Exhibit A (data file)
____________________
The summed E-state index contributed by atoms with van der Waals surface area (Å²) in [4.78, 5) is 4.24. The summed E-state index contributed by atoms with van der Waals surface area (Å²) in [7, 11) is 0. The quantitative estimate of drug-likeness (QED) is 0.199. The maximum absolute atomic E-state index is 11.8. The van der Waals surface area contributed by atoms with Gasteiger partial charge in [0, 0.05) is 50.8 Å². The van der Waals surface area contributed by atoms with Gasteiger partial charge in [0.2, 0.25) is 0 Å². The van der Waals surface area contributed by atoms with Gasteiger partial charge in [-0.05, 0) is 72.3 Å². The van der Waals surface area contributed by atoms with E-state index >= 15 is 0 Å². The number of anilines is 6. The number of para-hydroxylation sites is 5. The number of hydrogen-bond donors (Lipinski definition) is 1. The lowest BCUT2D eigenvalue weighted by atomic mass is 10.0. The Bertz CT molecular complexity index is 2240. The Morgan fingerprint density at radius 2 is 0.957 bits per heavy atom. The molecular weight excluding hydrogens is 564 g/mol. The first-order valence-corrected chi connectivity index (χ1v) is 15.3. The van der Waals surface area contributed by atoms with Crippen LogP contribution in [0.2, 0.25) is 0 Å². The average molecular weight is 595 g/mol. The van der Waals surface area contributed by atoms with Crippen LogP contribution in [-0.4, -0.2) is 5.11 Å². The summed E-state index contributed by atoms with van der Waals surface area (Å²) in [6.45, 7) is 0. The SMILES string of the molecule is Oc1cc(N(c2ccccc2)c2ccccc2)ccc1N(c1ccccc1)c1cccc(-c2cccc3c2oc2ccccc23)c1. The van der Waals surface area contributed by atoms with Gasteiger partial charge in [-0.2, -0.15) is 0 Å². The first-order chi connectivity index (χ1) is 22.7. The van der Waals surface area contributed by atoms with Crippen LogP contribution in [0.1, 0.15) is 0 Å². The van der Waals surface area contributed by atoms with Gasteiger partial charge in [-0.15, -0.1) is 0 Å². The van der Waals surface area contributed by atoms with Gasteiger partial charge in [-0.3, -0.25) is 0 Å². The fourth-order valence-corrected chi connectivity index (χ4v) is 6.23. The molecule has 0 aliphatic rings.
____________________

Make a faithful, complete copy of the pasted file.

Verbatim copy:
The summed E-state index contributed by atoms with van der Waals surface area (Å²) in [4.78, 5) is 4.24. The summed E-state index contributed by atoms with van der Waals surface area (Å²) in [7, 11) is 0. The quantitative estimate of drug-likeness (QED) is 0.199. The maximum absolute atomic E-state index is 11.8. The van der Waals surface area contributed by atoms with Gasteiger partial charge in [0, 0.05) is 50.8 Å². The van der Waals surface area contributed by atoms with Gasteiger partial charge in [0.2, 0.25) is 0 Å². The van der Waals surface area contributed by atoms with Gasteiger partial charge in [-0.05, 0) is 72.3 Å². The van der Waals surface area contributed by atoms with E-state index >= 15 is 0 Å². The number of anilines is 6. The number of para-hydroxylation sites is 5. The number of hydrogen-bond donors (Lipinski definition) is 1. The lowest BCUT2D eigenvalue weighted by atomic mass is 10.0. The Bertz CT molecular complexity index is 2240. The Morgan fingerprint density at radius 2 is 0.957 bits per heavy atom. The molecular weight excluding hydrogens is 564 g/mol. The first-order valence-corrected chi connectivity index (χ1v) is 15.3. The van der Waals surface area contributed by atoms with Crippen LogP contribution in [0.2, 0.25) is 0 Å². The average molecular weight is 595 g/mol. The van der Waals surface area contributed by atoms with Crippen LogP contribution in [-0.4, -0.2) is 5.11 Å². The summed E-state index contributed by atoms with van der Waals surface area (Å²) in [6.45, 7) is 0. The SMILES string of the molecule is Oc1cc(N(c2ccccc2)c2ccccc2)ccc1N(c1ccccc1)c1cccc(-c2cccc3c2oc2ccccc23)c1. The van der Waals surface area contributed by atoms with Gasteiger partial charge in [-0.2, -0.15) is 0 Å². The first-order chi connectivity index (χ1) is 22.7. The van der Waals surface area contributed by atoms with Crippen LogP contribution in [0.1, 0.15) is 0 Å². The van der Waals surface area contributed by atoms with Gasteiger partial charge in [-0.15, -0.1) is 0 Å². The van der Waals surface area contributed by atoms with Gasteiger partial charge in [-0.3, -0.25) is 0 Å². The fourth-order valence-corrected chi connectivity index (χ4v) is 6.23. The molecule has 0 aliphatic rings.